Property Management

Working with the Military

When there is wartime activity, it is important for investors to realize the existence and impact of legislation that affects rental housing and the military, particularly those in National Guard units. The Service member’s Civil Relief Act of 2003, (SCRA), replaced the previous Soldiers and Sailors’ Civil Relief Act of 1940 (SCCRA). This federal law is extensive and covers such issues as rental agreements, security deposits, prepaid rent, eviction, installment contracts, credit card interest rates, mortgage interest rates, mortgage foreclosure, civil judicial proceedings, and income tax payments. It also provides many important protections to military members while on active duty. Therefore, this law can have a definite influence on property management issues.

This act does not automatically excuse military members from paying rent or ignoring their rental obligations. The law is specific and to receive protection, service members are required to show the military service has had a “material effect” on the legal or financial matter involved. Military members must request protection under the SCRA during the member’s military duty, or within 30 to 180 days after military service ends, depending on the protection requested.

Some of the significant changes that affect property management are the following:

Delay of Court and Administrative Proceedings

One provision of the SCRA is that it permits active duty service members, who are unable to appear in a court or administrative proceeding due to their military duties, to postpone the proceeding for a mandatory minimum of ninety days upon the service member’s request. The request must be in writing and:

  • Explain why the current military duty materially affects the service member’s ability to appear
  • Provide a date when the service member can appear
  • Include a letter from the commander stating that the service member’s duties preclude his or her appearance and that he is not authorized leave at the time of the hearing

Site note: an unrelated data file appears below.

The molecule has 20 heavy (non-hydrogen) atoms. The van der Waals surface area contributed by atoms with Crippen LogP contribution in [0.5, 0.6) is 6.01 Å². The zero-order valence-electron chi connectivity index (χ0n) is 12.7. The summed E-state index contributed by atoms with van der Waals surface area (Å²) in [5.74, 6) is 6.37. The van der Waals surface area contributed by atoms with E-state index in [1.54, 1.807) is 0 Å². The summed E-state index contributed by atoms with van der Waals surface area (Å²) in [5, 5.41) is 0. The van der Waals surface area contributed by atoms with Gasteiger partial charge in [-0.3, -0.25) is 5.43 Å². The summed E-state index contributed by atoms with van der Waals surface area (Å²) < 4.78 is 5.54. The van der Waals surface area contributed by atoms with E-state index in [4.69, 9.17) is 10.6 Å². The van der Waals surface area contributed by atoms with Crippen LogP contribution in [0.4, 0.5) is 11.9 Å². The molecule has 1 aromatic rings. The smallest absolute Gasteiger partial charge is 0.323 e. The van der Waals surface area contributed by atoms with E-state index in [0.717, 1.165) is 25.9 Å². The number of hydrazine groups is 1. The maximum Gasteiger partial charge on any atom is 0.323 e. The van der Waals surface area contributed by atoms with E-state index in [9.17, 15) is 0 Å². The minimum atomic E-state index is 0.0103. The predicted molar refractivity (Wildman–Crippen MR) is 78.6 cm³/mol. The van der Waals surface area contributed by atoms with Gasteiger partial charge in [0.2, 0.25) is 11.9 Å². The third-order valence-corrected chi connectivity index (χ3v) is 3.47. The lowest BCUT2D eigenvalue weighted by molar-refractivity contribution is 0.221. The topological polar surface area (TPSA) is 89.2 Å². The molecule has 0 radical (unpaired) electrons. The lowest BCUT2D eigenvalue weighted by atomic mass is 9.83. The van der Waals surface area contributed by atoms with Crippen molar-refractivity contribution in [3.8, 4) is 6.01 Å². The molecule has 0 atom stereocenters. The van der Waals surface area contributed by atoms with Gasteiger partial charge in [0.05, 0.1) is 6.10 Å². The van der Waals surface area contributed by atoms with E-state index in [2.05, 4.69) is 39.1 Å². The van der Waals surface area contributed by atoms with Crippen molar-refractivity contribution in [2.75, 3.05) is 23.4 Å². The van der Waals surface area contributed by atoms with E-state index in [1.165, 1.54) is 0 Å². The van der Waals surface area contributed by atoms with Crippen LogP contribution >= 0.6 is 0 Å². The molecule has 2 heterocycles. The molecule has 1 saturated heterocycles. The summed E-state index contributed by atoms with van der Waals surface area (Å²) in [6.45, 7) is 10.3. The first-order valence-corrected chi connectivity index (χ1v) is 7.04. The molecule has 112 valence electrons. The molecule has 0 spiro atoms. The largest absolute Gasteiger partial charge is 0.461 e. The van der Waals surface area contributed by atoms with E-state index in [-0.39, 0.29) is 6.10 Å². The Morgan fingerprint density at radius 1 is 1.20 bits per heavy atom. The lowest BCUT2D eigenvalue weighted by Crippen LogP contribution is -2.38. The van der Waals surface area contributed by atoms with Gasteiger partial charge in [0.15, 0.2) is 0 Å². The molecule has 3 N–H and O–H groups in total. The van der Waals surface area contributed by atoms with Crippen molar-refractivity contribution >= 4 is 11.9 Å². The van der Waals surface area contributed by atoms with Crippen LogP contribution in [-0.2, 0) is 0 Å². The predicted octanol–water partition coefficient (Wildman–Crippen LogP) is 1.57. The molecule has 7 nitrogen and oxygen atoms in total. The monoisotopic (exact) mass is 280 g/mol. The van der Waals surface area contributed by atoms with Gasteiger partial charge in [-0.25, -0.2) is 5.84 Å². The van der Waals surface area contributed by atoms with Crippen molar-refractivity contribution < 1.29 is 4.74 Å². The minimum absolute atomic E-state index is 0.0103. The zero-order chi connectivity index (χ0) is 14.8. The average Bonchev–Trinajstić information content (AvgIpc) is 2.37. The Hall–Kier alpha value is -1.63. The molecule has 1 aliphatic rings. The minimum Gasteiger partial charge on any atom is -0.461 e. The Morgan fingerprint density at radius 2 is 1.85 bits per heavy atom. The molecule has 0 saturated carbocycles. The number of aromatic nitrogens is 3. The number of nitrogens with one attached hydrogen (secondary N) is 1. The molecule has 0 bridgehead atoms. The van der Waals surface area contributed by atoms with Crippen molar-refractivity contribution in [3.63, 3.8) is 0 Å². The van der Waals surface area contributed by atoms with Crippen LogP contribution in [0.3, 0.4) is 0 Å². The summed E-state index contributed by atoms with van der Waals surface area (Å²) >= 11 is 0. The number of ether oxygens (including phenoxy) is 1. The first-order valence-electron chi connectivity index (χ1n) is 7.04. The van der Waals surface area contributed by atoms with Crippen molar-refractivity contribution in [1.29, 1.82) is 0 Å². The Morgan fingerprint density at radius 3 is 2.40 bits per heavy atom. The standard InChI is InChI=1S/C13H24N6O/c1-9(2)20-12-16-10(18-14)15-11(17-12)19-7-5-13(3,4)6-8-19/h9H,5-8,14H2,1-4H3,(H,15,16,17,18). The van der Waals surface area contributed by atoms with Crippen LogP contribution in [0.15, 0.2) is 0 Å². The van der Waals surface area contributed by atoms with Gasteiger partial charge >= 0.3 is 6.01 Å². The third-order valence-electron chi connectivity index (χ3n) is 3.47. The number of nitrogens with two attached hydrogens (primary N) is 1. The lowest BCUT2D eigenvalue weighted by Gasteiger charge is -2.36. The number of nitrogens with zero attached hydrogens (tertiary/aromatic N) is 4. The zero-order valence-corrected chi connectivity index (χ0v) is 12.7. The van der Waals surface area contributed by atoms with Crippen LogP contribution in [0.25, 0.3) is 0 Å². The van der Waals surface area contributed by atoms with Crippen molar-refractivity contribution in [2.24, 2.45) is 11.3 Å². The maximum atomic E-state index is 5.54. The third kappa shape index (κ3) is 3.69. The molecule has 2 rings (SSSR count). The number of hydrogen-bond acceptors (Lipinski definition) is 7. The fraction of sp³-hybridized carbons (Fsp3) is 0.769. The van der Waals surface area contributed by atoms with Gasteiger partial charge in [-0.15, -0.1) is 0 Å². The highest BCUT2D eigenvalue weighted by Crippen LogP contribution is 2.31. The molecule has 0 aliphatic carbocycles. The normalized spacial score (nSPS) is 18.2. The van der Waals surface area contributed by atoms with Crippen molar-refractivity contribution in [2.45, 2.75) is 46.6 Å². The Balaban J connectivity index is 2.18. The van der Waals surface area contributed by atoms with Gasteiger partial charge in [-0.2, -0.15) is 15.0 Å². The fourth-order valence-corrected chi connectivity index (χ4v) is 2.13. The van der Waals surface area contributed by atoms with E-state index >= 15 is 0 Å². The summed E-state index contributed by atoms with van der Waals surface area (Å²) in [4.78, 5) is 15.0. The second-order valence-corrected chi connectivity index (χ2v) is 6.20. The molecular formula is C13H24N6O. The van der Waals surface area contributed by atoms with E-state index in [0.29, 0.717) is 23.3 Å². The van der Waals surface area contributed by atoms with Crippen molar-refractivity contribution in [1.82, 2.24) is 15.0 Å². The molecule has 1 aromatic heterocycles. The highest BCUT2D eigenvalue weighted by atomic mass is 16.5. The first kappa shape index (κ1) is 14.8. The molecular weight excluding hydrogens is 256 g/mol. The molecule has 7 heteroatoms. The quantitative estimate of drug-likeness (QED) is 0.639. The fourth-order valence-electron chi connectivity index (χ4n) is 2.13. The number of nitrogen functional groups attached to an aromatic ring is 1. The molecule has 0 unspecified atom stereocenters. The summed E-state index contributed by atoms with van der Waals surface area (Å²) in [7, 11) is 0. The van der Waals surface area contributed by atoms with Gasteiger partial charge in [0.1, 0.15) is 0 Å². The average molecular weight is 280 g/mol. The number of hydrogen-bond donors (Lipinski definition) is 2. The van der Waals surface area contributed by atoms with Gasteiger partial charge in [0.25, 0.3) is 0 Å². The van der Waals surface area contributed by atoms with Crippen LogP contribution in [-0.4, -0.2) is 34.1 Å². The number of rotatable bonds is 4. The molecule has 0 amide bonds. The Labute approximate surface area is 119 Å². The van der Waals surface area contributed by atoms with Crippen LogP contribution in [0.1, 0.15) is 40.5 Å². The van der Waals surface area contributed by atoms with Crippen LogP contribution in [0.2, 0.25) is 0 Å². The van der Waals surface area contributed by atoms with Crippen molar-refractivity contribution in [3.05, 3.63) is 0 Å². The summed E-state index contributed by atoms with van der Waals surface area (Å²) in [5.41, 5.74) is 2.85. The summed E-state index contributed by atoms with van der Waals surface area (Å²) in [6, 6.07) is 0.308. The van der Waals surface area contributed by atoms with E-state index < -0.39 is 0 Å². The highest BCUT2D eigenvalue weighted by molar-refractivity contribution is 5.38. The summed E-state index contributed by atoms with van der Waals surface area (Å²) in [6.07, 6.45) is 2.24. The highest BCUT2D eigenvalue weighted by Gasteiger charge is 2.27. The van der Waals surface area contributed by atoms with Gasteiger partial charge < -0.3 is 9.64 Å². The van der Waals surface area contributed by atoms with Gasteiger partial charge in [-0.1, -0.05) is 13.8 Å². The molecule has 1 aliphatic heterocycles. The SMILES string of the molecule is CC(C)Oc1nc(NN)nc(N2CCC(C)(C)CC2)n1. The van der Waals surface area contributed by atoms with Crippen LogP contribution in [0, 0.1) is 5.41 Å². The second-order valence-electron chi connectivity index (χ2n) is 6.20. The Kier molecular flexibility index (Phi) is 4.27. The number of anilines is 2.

• This letter or request to the court will not constitute a legal appearance in court. The court can grant further delays, and if the court denies additional delays, it is required an attorney represent the service member

Termination of Leases

The Service Members Relief Act also allows termination of leases by active duty service members who subsequently receive orders for a permanent change of station or a deployment for a period of 90 days or more.

Eviction for Nonpayment of Rent

The law does not automatically excuse military personnel from paying rent. However, if the military service creates payment difficulties, it does provide some relief. Additionally, as with the previous act, landlords must obtain a court order to evict military members and/or their dependents. Then the court will decide if there is a “material effect,” or if the service member cannot earn sufficient income to pay the rent. If the court does decide there is reason for material effect, then it may stay the eviction three months unless the court decides less.
To justify an eviction, a property owner must:

  • Attempt eviction during the period of military service, or after receipt of orders to report for duty
  • Show the rental unit is used for housing by a spouse, children, or other dependents of the service member
  • The rent does not exceed $2,400 (this amount is subject to change in future years, but not to exceed $2465)

Default Judgment Protection

If military personnel receive a default judgment during their active duty service, or within 60 days thereafter, the SCRA allows the service member to reopen that default judgment and set it aside. In order to set aside a default judgment, the service member must show the inability to appear in person, providing good and legal defenses to the claims against them. The service member must apply to the court for relief within 90 days of the termination or release from military service.

It is important to remember that the law is to protect both service members and property owners alike. Working with our military personnel to work out reasonable solutions is the key to resolving rental issues, avoiding unnecessary litigation, and supporting our service members.